With voting in elections due to begin on Monday, an uneasy calm has been restored to Cairo. But a tense stand-off remains. The ruling military council is refusing demands to step down immediately and the protesters are making it clear that they are not going away.
The demonstrators’ mistrust of military motives has been compounded by the deaths and injuries of the past few days.
The army says it is sorry, and has put up cement barriers which, says General Taher Abdullah, are to protect the protesters: “Of course, no one can deny that what happened is regrettable. The army regrets it, but we’ve found the best way to separate both sides to secure the demonstrators.”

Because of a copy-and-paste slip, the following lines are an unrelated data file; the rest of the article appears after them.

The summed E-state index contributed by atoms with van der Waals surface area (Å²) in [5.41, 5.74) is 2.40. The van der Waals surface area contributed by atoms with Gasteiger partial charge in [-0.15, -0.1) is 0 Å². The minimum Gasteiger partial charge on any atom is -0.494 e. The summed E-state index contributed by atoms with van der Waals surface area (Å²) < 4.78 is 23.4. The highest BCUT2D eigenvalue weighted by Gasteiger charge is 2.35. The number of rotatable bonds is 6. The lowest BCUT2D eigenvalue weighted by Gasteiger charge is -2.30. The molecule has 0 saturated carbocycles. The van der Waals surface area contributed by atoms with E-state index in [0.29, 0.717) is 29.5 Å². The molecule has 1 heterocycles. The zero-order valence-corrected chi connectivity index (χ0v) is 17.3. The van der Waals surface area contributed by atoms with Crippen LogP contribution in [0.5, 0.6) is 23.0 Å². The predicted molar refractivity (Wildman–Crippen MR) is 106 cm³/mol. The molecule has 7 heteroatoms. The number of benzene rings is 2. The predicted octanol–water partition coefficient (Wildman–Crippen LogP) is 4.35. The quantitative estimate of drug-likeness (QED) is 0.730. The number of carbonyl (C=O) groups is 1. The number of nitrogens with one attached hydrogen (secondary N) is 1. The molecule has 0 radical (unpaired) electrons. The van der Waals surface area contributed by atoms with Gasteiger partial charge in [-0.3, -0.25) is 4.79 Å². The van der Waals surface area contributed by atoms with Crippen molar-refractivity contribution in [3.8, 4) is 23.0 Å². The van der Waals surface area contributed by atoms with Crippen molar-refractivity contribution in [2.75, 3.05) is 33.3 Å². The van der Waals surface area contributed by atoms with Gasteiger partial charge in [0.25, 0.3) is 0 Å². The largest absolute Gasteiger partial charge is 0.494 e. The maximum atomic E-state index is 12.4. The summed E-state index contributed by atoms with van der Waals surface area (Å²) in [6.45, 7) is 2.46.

But protesters have clear ideas about what they want to see happening: “The revolutionaries want the constitution of a national unity council to create a modern Egypt…and they want the army to go back to barracks.”
The military council insists people must focus on the elections rather than street protests, but there is no evidence that the demonstrators in Tahrir Square will do that.
Tensions remain on streets of Cairo